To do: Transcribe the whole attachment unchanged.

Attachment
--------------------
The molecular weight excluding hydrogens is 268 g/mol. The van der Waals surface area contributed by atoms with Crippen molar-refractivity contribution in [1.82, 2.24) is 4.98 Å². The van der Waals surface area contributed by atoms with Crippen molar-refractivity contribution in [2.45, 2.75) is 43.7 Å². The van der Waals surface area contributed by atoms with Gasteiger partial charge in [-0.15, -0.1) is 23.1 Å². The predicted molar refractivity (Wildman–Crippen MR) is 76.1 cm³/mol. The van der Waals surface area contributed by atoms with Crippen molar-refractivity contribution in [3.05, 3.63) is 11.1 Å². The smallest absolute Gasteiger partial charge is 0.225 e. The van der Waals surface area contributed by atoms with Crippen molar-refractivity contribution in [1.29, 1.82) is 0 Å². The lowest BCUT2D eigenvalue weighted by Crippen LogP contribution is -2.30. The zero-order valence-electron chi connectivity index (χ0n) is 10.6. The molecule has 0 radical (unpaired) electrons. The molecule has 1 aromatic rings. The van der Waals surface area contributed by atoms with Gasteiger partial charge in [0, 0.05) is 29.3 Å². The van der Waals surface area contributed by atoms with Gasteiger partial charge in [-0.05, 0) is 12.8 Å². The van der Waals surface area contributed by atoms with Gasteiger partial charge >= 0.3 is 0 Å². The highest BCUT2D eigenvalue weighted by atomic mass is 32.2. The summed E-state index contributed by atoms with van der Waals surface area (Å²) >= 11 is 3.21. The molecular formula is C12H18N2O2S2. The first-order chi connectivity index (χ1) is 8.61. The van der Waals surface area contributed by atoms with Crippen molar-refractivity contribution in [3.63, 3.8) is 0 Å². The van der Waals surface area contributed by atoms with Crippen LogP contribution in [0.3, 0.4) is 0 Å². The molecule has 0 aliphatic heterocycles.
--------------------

The molecular weight excluding hydrogens is 268 g/mol. The van der Waals surface area contributed by atoms with Crippen molar-refractivity contribution in [1.82, 2.24) is 4.98 Å². The van der Waals surface area contributed by atoms with Crippen molar-refractivity contribution in [2.45, 2.75) is 43.7 Å². The van der Waals surface area contributed by atoms with Gasteiger partial charge in [-0.15, -0.1) is 23.1 Å². The predicted molar refractivity (Wildman–Crippen MR) is 76.1 cm³/mol. The van der Waals surface area contributed by atoms with Crippen molar-refractivity contribution in [3.05, 3.63) is 11.1 Å². The smallest absolute Gasteiger partial charge is 0.225 e. The van der Waals surface area contributed by atoms with Crippen molar-refractivity contribution in [1.29, 1.82) is 0 Å². The lowest BCUT2D eigenvalue weighted by Crippen LogP contribution is -2.30. The zero-order valence-electron chi connectivity index (χ0n) is 10.6. The molecule has 0 radical (unpaired) electrons. The molecule has 1 aromatic rings. The van der Waals surface area contributed by atoms with Gasteiger partial charge in [0, 0.05) is 29.3 Å². The van der Waals surface area contributed by atoms with Gasteiger partial charge in [-0.05, 0) is 12.8 Å². The van der Waals surface area contributed by atoms with Gasteiger partial charge >= 0.3 is 0 Å². The highest BCUT2D eigenvalue weighted by atomic mass is 32.2. The summed E-state index contributed by atoms with van der Waals surface area (Å²) >= 11 is 3.21. The molecular formula is C12H18N2O2S2. The first-order chi connectivity index (χ1) is 8.61. The van der Waals surface area contributed by atoms with Crippen molar-refractivity contribution in [3.63, 3.8) is 0 Å². The van der Waals surface area contributed by atoms with Crippen LogP contribution in [0.3, 0.4) is 0 Å². The molecule has 0 aliphatic heterocycles.